13.15-15.00
National Food Systems: the case of Afghanistan:

Lecturer : Adam Pain

Required reading:

Christoplos Ian and Adam Pain (eds). (2015) Chapter 3: Scenarios for global agriculture and food security towards 2050: A review of recent studies. Chapter 4: Strengthening food security through human rights: A moral and legal imperative and practical opportunity. Chapter 7: Food insecurity in fragile states and protracted crises. Chapter 9: Food insecurity and agricultural rehabilitation in post-conflict northern Uganda. Chapter 12: Social inequality and food insecurity in Nepal: Risks and responses. Chapter 14: Food security and insecurity in Afghanistan. New Challenges to Food security. From climate change to fragile states. Routledge. Pages 39-84, 123-140, 166-183, 221-240, 258-278

Pain, Adam & Hansen Kjell (2019). Chapter 3. Rural Development. London: Routledge.

Thursday 1 April

10.15-12.00, 13.15-15.00
Discussion seminar

Week 14: 6 April – 9 April. Food crisis and flex crops.

Tuesday 6 April

10.15-12.00
The 2008 Food Crisis: the case of Afghanistan

Lecturer: Adam Pain

Required reading

Pain, Adam & Hansen Kjell (2019). Chapter 5. Rural Development. London: Routledge.

Sen, Amartya. 1981. Poverty and Famines. Essays on Entitlement and Deprivation. Chapter 1-2: Poverty and Entitlement, 4: Starvation and Famines, 6: The Great Bengal Famine. Oxford. Clarendon Press. Pages: 1-23, 39-85

Land, T (2010) Crisis? What Crisis? The Normality of the Current Food Crisis. Journal of Agrarian Change, 10 (1): 87-97

13.15-15.00

The introduction of so called flex crops.

Lecturer: Adam Pain

Required reading

Borras et al. 2014. Towards Understanding the Politics of Flex Crops and Commodities. Transnational Institute (TNI) Agrarian Justice Program.

Borras et al. 2016. The rise of flex crops and commodities: implications for research. The Journal of Peasant Studies, 43, 1, 93-115

Thursday 8 April

10.15-12.00,

13.15-15.00
Discussion seminar

Week 15: 12 April – 16 April. From subsistence to cash crops

Monday 12 April

10.15-12.00
Smallholder farming systems – contentions and combinations of subsistence and cash crops. The case of San Martín Peru. understanding farming systems.

Lecturer: Kristina Marquardt

Required reading

Marquardt K, Pain A, Bartholdson Ö and L Romero Rengifo (2019). Forest dynamics in the Peruvian Amazon – understanding processes of change. Small-scale Forestry. 18(1), pp 81-104. https://doi.org/10.1007/s11842-018-9408-3

13.15-15.00

Smallholder landscapes - land use practices and dynamics of change. The case of Nepal.

Lecturer: Kristina Marquardt

Required reading

Marquardt K, Pain A and Khatri D B (2020). Re-reading Nepalese landscapes: labour, water, farming patches and trees. Forests, Trees and Livelihoods: 29:4. 238-259.
DOI:10.1080/14728028.2020.1814875

Thompson M and Warburton M (1985). Uncertainty on a Himalayan Scale. Mountain Research and Development, Vol. 5, No. 2, pp. 115-135.
https://www.jstor.org/stable/3673250

Thursday 15 April

10.15-12.00

13.15-15.00
Discussion seminar

Theme 2: Markets, commodity chains, local impacts and resistance

Week 16: 19 April – 23 April. Global food chains and markets.

Monday 19 April

10.15-12.00
Markets and the commodification of agriculture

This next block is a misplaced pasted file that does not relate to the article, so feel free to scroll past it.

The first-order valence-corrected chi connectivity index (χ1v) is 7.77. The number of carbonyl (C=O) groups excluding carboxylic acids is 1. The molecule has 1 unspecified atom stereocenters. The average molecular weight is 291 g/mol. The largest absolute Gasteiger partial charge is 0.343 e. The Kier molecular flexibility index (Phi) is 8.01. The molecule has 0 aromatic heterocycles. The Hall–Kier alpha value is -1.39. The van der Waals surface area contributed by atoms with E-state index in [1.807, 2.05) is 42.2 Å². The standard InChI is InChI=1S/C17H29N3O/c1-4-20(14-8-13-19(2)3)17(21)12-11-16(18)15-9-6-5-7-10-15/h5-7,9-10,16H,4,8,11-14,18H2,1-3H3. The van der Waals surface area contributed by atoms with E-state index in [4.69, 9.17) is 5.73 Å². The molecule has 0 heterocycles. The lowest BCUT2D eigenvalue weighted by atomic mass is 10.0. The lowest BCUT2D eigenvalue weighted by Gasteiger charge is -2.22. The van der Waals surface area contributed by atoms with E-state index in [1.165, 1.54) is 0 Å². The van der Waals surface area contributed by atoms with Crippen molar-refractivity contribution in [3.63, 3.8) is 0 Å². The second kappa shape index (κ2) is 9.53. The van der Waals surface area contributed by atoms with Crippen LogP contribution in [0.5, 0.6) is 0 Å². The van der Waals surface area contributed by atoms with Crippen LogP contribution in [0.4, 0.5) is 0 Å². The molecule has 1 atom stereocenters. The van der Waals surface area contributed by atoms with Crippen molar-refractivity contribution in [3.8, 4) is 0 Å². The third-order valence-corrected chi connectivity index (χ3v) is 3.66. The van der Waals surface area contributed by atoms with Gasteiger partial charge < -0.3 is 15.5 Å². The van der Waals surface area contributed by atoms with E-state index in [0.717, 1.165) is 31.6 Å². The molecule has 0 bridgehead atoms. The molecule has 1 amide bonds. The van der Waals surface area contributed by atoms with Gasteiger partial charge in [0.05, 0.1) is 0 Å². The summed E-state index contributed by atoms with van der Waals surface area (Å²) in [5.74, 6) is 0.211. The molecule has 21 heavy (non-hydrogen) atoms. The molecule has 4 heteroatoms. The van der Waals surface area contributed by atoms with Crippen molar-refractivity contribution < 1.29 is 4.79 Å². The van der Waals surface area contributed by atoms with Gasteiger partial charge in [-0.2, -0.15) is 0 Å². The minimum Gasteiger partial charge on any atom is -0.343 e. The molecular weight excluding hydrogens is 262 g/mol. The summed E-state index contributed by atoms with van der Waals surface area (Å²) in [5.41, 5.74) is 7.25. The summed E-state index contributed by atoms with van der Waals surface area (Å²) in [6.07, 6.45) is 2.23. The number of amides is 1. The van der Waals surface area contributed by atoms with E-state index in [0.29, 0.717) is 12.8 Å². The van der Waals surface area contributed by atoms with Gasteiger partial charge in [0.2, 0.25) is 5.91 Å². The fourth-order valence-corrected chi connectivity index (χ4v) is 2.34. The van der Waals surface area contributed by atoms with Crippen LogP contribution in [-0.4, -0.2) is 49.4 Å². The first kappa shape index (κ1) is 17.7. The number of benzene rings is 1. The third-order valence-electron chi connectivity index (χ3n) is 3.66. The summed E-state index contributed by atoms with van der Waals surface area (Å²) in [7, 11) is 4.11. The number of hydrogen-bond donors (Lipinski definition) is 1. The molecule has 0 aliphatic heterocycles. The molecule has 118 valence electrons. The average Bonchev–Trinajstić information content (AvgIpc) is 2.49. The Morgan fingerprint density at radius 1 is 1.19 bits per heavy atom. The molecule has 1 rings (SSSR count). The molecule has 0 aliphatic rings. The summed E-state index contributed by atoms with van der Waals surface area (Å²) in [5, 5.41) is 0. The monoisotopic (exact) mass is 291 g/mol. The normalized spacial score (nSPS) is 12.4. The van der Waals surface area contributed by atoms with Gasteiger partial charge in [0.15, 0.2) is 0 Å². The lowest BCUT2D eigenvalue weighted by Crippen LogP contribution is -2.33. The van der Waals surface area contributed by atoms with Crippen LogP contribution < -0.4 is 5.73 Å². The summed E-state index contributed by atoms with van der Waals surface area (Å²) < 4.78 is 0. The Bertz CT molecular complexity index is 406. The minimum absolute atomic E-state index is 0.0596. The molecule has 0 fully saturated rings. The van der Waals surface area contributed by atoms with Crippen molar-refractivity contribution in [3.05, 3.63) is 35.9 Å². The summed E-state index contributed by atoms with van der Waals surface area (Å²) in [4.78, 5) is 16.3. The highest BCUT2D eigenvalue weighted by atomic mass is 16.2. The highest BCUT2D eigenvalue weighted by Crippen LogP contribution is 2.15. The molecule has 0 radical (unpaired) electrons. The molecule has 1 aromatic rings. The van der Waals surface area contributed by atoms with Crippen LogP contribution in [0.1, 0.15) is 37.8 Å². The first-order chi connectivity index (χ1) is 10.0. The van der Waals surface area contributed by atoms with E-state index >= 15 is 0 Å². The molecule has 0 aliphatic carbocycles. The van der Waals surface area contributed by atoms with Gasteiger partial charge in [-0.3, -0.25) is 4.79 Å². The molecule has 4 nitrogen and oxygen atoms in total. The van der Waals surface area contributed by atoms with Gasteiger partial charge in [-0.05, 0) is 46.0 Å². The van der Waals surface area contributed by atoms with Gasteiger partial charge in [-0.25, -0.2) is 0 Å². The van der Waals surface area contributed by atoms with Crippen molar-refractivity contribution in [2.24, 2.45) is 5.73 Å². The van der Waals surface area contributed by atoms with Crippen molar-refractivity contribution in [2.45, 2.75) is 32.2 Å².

Lecturer: Örjan Bartholdson

Required reading

[Clapp, Jennifer (2016) Chapter 2: The Rise of a Global Industrial Food Market. Food. Polity Books (2nd edition). Cambridge: Polity Press ]

Gregory, C.A. 2000. Chapter 1: The value question. Savage Money. The Anthropology and Politics of Commodity Exchange. London: Routledge

Minola, Giulia & Adam Pain. 2015. Peeling the Onion. Social Regulation on the Onion Market, Nangarhar, Afghanistan. Economic & Political Weekly, February

Pritchard, Bill; Gracy C.P; Godwin, Michelle 2010: The Impacts of Supermarket Procurement on Farming Communities in India: Evidence from Rural Karnataka. Development Policy Review, 28

13.15-15.00
Global Food Chains: From production to consumption: wheat, rice, soy beans, coffee, etc

Lecturer: Örjan Bartholdson

Required reading

Topik, Steven, A. Wells. 2012. Chapter 3: Commodity Chains. Global Markets Transformed 1870-1945. The Belknap Press of Harvard University Press. Pages 113-259

Thursday 22 April

10.15-12.00, 13.15-15.00
Discussion seminar

Week 17: 26 April – 29 April. The effects of markets and migration on local life-worlds.

Monday 26 April

10.15-12.00
International markets and local effects

Lecturer: Örjan Bartholdson

Required reading

Mintz, Sidney W. Introduction, Chapter 1, Chapter 2. Sweetness and Power. The Place of Sugar in Modern History. .New York. Penguin Books. Pages xv - 73.

Nützenadel, Alexander (2008) Chapter 9: A green international? Foods market and transnational politics, 1850-1914. Chapter 12: Postcolonial paradoxes: the cultural economy of African Export Agriculture. Chapter 14: Before Fair Trade Empire, Free Trade and the moral economies of food in the modern world. Food and Globalization. Consumption, Markets and Politics in the Modern World (ed. Nützenadel, Alexander, Trentmann, Frank). Oxford. Berg. Pages: 153-172, 215-234, 253-276

13.15-15.00
Rural livelihoods and political systems. Mobility and migration.

Lecturer: Kjell Hansen

Venue: Lecture room J

Required reading

Gould, William T. S. 2009. Chapter 6: Migration and Development. Population and Development. London: Routledge. Page 154 - 190

Kelsall, Tim. 2011.Going with the Grain in African Development. Development Policy Review 29.

Pain, Adam & Hansen Kjell (2019). Chapter 8. Rural Development. London: Routledge.

Tuesday 27 April

10.15-12.00